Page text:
Summary: Published October 2023: This article defines what a bible dispensation is and how many are found in Scripture.  It is by far the easiest way to understand the entire bible.


A bible dispensation is more than a designated period of time.  If that alone was its defining feature, our man-made systems would be both numerous and arbitrary, completely dependent on human reasoning.  But Scripture always holds far more structure and truth in its passages than the human mind ever can or will.  It may be a discipline but it is also a comfort to become completely dependent on God’s word and the Holy Spirit unveiling its truths to our hearts and minds.

Dispensations are periods of time in which God assigns to a corporate group of people the “responsibility” for the testimony of His glory and blessings in the world.  During a dispensation, God will acknowledge a certain group as, “My people,” and He will be called by them, “Our God.”  At some point you may have heard the phrase, “God’s chosen people” in reference to Israel.  This passage from Deuteronomy makes clear why this phrase is spoken so often.


 Deuteronomy 7:6-9 (NKJV)

“For you are a holy people to the Lord your God; the Lord your God has chosen you to be a people for Himself, a special treasure above all the peoples on the face of the earth. The Lord did not set His love on you nor choose you because you were more in number than any other people, for you were the least of all peoples; but because the Lord loves you, and because He would keep the oath which He swore to your fathers, the Lord has brought you out with a mighty hand, and redeemed you from the house of bondage, from the hand of Pharaoh king of Egypt.

“Therefore know that the Lord your God, He is God, the faithful God who keeps covenant and mercy for a thousand generations with those who love Him and keep His commandments;



This brings us to another defining point – dispensations are periods of time in which God acknowledges “His calling” of a particular corporate group.  And in this point Scripture is simple.  There are only two corporate callings by God that can be found in His word.  The first calling is of Israel and the second is of the church.  In ancient times, beginning with Exodus, God acknowledged His calling of Israel, the physical descendants of Abraham, Isaac, and Jacob.  This calling, and God’s recognition of it, determines who had the assigned “responsibility” in the time of the dispensation.

The calling of Abram in Genesis (Gen. 12:1-3) is where the institution of calling is established in Scripture.  Other saints before Abram were surely called of God, but here we have it clearly set in His word.  What was Abraham’s calling?  He was to leave his country and kindred and go to a different land that God would show him.  God promises to make of him a great nation.  He would bless him and make his name great.  Through this process God would bless all the nations on the earth.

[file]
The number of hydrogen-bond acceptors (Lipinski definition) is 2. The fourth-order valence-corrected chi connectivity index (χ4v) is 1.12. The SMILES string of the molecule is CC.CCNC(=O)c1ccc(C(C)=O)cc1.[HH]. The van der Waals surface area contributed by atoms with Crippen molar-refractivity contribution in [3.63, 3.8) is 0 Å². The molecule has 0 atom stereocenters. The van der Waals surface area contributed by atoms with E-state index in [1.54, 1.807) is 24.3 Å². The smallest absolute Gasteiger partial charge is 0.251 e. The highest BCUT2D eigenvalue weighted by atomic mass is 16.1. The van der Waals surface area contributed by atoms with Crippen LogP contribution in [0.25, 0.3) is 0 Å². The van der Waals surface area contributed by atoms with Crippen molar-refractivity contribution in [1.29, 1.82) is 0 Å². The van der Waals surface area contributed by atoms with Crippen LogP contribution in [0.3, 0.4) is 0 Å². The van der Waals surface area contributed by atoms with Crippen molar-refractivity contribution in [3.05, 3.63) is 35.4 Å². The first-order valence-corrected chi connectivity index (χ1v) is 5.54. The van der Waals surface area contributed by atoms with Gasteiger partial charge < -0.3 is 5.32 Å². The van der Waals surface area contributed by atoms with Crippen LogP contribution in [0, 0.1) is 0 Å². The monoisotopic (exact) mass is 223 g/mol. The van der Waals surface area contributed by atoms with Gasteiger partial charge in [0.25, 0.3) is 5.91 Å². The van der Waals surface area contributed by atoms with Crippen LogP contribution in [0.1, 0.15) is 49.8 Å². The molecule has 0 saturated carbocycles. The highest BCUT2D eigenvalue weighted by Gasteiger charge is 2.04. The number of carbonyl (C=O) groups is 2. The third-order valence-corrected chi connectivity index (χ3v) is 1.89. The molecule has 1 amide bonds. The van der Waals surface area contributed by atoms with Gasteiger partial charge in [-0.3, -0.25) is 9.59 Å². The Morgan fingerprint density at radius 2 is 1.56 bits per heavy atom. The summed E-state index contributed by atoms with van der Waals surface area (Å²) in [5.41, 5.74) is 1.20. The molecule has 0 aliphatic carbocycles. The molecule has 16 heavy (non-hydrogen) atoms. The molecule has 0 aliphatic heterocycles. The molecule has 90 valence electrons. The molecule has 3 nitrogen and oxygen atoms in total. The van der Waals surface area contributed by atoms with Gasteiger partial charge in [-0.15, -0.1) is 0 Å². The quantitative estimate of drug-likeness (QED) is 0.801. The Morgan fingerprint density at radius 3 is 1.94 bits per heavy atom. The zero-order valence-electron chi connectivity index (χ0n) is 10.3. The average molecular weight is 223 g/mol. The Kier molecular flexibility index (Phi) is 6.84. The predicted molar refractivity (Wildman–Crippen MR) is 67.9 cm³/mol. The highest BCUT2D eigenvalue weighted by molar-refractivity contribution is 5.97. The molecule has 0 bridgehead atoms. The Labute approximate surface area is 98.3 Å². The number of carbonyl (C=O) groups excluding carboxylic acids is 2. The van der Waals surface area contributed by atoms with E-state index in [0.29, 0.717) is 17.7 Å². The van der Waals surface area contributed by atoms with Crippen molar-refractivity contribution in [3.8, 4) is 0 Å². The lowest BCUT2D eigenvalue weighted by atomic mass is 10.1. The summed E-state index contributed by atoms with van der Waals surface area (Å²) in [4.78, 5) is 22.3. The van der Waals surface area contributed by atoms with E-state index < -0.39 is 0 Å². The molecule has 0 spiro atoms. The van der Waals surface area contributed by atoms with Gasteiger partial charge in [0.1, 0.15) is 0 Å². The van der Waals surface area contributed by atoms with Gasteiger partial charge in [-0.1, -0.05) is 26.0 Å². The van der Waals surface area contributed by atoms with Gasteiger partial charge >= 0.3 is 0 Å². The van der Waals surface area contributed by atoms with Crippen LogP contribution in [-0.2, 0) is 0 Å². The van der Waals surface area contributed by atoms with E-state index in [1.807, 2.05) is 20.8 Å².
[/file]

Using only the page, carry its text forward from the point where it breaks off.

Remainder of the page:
But Abraham’s time has long ago passed.  God did prosper him and made his name great, and his descendants formed the nation of Israel.  But we can’t say that Israel was ever great in the world or that in Abraham all the nations of the world were blessed.  As yet, this “calling” remains unfulfilled.  However, in Genesis twenty-two God tells Abraham, “In your seed all the nations of the earth shall be blessed.”  We would be correct in thinking that since Abraham has long passed, that God’s blessing of the world would eventually come only when Israel is made by God into a great nation.


Exodus 6:2-8 (NKJV)

And God spoke to Moses and said to him: “I am the Lord. I appeared to Abraham, to Isaac, and to Jacob, as God Almighty, but by My name Lord I was not known to them. I have also established My covenant with them, to give them the land of Canaan, the land of their pilgrimage, in which they were strangers. And I have also heard the groaning of the children of Israel whom the Egyptians keep in bondage, and I have remembered My covenant. Therefore say to the children of Israel: ‘I am the Lord; I will bring you out from under the burdens of the Egyptians, I will rescue you from their bondage, and I will redeem you with an outstretched arm and with great judgments. I will take you as My people, and I will be your God. Then you shall know that I am the Lord your God who brings you out from under the burdens of the Egyptians. And I will bring you into the land which I swore to give to Abraham, Isaac, and Jacob; and I will give it to you as a heritage: I am the Lord.’ ”


Scripture shows us that Israel acquired Abraham’s calling.  As his descendants, the nation was to inherit the land that God showed to him.  Although Abraham, Isaac, and Jacob spent different amounts of time living in the land, they never possessed it.  God always considered them pilgrims and strangers while there.  But God tells Israel that He would have them inherit the land of Canaan.

Let me show you the different possibilities implied in Scripture concerning God’s calling of a corporate group.   We mentioned previously there are only two callings in Scripture – that of Israel and the church.  It is an implied biblical principle that God will only acknowledge one calling at any given time.  If He is recognizing Israel’s calling, then the time period is the Jewish dispensation.  If God sets Israel aside and begins to acknowledge the calling of the church instead, then it is the time of the Christian dispensation.  God will never acknowledge two different callings at the same time – that would be shear chaos.